Armenian Prime Minister Nikol Pashinian has said that while Yerevan and Baku have agreed on basic principles for a peace treaty, the two sides are “still speaking different diplomatic languages” in talks.
Addressing the fall session of the Parliamentary Assembly of the Organization for Security and Cooperation in Europe (OSCE) that opened in Yerevan on November 18, Pashinian lamented that Azerbaijan has yet to publicly commit to three principles for achieving peace that he said have already been agreed upon.
Pashinian also said the lack of commitment deepens the atmosphere of mistrust and that rhetoric from Azerbaijani officials leaves open the prospect for renewed “military aggression” against Armenia.
“Yerevan and Baku still speak different diplomatic languages,” he said, adding that “we often do not understand each other.”
Pashinian and Azerbaijani President Ilham Aliyev had held several rounds of peace talks under EU mediation before Baku launched a lightning offensive in Nagorno-Karabakh that ended three decades of rule by ethnic Armenians in the disputed territory.
Armenia and Azerbaijan have fought two wars in the last three decades over the region, which had been a majority ethnic-Armenian enclave since the Soviet collapse and is internationally recognized as Azerbaijani territory.
The region initially came under the control of ethnic-Armenian forces, backed by the Armenian military, in separatist fighting that ended in 1994.
During a war in 2020, however, Azerbaijan took back parts of Nagorno-Karabakh along with surrounding territory that Armenian forces had claimed during the earlier conflict.
After a cease-fire agreement was quickly reached between ethnic-Armenian forces and Azerbaijan following Baku’s offensive in September, nearly 100,000 ethnic Armenians fled to Armenia as Baku took control of the whole of Nagorno-Karabakh.
“We have good and bad news about the Armenia-Azerbaijan peace process,” Pashinian was quoted as saying.
“It is good that the basic principles of peace with Azerbaijan have been agreed upon,” he said, referring to three principles for peace that he announced in late October had been worked out during talks with Aliyev in Brussels that were mediated by European Council President Charles Michel.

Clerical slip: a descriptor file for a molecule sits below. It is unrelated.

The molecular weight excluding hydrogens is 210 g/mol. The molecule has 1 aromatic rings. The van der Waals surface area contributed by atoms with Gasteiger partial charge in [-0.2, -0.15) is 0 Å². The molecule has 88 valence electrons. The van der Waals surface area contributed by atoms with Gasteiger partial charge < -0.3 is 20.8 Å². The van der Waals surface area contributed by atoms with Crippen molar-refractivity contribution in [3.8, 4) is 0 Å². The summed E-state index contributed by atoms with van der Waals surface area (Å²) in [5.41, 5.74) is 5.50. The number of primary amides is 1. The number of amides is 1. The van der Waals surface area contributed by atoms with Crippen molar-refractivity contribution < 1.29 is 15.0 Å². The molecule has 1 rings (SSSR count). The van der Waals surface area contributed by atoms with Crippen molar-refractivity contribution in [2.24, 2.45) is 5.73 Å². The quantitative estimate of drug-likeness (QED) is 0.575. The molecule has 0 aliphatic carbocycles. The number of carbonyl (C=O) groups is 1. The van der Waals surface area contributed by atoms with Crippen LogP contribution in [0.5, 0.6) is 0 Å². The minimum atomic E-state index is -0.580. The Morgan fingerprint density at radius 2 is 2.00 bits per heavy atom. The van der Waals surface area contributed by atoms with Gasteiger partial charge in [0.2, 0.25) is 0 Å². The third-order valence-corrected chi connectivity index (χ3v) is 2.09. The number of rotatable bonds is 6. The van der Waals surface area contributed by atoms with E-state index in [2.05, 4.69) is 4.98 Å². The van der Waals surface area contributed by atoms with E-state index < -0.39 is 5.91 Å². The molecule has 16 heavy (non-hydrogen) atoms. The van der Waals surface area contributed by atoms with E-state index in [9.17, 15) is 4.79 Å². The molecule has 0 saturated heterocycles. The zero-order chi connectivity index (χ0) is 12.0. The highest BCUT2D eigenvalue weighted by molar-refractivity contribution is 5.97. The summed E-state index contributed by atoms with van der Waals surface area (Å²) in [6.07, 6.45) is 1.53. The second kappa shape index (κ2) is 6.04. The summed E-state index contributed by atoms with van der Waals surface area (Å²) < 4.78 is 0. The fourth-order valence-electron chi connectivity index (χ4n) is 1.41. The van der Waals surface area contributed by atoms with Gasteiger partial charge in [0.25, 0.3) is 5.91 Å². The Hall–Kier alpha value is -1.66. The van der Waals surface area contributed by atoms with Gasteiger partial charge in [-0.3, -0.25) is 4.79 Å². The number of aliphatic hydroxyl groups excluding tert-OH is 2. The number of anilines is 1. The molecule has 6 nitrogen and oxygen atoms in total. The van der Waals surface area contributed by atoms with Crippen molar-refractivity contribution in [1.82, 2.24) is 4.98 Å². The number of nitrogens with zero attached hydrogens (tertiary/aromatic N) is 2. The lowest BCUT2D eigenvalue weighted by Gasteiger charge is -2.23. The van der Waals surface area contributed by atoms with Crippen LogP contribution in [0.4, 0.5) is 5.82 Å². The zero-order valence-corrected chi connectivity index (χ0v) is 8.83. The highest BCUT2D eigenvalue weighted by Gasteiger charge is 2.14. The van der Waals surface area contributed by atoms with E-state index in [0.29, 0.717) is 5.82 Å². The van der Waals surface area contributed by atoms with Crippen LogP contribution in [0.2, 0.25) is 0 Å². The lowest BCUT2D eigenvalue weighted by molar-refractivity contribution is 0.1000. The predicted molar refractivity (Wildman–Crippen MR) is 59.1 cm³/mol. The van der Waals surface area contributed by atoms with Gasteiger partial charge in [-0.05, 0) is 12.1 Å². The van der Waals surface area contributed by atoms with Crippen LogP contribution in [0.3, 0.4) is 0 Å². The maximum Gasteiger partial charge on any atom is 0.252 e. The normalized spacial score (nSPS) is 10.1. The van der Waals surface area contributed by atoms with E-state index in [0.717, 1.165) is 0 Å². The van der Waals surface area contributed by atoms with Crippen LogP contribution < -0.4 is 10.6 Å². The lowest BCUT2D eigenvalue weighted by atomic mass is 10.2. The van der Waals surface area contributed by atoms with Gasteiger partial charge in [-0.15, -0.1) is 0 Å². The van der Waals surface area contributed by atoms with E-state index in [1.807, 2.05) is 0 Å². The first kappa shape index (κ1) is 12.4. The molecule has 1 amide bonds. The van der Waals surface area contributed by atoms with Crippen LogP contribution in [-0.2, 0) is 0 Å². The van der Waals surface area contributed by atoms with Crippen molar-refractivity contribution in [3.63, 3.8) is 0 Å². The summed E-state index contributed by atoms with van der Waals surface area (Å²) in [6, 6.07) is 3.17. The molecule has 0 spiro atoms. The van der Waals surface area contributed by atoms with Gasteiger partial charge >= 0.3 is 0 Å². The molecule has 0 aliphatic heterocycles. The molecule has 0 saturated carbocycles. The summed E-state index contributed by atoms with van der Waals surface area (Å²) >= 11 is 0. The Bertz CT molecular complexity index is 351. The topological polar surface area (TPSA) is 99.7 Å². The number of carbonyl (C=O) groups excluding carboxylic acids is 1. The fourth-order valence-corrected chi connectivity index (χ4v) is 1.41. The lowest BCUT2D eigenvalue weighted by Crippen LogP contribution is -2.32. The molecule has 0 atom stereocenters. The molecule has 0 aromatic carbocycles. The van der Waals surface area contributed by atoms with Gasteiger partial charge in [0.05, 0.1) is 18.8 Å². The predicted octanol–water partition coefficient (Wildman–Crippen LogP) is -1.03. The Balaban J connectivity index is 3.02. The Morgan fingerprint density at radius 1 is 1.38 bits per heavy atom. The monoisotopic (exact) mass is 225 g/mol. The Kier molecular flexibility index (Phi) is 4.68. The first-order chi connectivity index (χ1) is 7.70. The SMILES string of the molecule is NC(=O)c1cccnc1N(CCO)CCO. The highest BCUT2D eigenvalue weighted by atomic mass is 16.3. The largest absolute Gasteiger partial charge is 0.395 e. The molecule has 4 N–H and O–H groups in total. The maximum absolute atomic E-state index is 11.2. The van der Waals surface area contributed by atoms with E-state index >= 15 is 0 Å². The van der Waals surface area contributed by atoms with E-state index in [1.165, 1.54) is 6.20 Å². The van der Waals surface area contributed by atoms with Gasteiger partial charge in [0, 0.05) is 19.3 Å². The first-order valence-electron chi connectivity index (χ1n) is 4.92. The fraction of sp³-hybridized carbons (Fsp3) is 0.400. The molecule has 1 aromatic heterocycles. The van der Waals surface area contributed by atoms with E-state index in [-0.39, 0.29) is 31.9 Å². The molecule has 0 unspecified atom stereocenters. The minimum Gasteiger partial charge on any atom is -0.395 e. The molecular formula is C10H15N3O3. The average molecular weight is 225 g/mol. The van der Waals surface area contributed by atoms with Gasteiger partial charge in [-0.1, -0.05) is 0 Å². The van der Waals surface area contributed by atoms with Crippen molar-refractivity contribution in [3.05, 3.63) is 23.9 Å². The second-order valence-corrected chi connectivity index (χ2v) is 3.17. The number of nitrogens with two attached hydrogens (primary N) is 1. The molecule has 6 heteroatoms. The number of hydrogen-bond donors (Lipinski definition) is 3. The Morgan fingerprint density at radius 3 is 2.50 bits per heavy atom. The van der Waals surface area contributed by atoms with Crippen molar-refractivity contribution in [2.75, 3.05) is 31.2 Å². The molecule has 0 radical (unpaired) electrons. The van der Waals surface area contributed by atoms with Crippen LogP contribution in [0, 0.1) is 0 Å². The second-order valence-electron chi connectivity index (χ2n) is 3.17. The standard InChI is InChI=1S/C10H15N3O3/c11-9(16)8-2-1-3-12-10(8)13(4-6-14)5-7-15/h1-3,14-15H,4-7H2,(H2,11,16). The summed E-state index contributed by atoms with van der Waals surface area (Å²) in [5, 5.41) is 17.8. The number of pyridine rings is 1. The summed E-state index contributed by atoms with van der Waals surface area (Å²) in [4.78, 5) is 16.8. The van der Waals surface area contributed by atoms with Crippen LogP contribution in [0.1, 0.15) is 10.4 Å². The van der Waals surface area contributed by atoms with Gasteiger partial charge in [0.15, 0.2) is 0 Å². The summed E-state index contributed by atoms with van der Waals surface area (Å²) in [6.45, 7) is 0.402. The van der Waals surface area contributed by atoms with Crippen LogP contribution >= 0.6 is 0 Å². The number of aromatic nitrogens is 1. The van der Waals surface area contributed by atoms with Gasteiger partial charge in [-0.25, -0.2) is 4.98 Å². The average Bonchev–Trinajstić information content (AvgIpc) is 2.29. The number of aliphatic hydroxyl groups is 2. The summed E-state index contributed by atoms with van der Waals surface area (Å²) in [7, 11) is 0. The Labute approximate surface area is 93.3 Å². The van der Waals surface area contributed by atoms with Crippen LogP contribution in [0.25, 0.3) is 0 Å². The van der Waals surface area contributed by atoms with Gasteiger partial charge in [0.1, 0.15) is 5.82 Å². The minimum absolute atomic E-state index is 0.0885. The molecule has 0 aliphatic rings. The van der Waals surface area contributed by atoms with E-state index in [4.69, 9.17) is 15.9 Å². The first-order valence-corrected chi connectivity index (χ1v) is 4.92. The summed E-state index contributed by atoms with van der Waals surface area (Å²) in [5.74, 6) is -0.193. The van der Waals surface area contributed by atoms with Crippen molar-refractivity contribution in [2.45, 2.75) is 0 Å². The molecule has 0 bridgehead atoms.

Those principles, he told the Armenian parliament at the time, were: Armenia and Azerbaijan recognizing each other’s territorial integrity, that the delimitation of the countries’ borders be based on the 1991 Alma-Ata Declaration, and that regional trade, transport, and communication be opened while respecting sovereign jurisdictions.
The downside is that by not acknowledging the agreement, Pashinian said, Baku was deepening the atmosphere of mistrust.
Pashinian also accused Azerbaijani officials of calling Armenia “Western Azerbaijan.”
“This seems to us to be a preparation for a new war, a new military aggression against Armenia, and it is one of the main obstacles to progress in the peace process,” Pashinian said.
The Armenian prime minister’s comments came after Baku said on November 16 that it would not participate in normalization talks at the foreign-minister level with Yerevan that were planned in the United States this month.
The Azerbaijani Foreign Ministry said the decision was in response to what it called “one-sided and biased remarks” made by U.S. Assistant Secretary of State for European and Eurasian Affairs James O’Brien against Azerbaijan.
In September, Baku withdrew from two meetings planned by the European Union. The same month Aliyev refused to attend a round of negotiations with Pashinian that were to be mediated by French President Emmanuel Macron, German Chancellor Olaf Scholz, and the EU’s Michel.
Baku cited France’s allegedly “biased position” against Azerbaijan as the reason for skipping those talks in Spain.
During the OSCE Parliamentary Assembly session in Yerevan on November 17, Armenian parliament speaker Alen Simonian said there was a historic opportunity to establish peace between Armenia and Azerbaijan.
Simonian also said Armenia is sincerely interested in normalizing relations with Turkey, having open borders and transportation links in the region, and engaging in negotiations without preconditions.
“I have a great hope that these negotiations will yield the desired results in the near future,” Simonian said, stressing that the region needs peace.
On November 17, OSCE Parliamentary Assembly President Pia Kauma welcomed Armenia’s expressed interest in reaching a deal with Azerbaijan.
“It is important to maintain momentum in the peace process and for Armenia and Azerbaijan to reach a full settlement,” Kauma said. “We recognize that the background is very painful, but despite the difficulties, this moment should be seen as an opportunity for all to forge a new path for the region based on peaceful coexistence, mutual security, and economic prosperity.”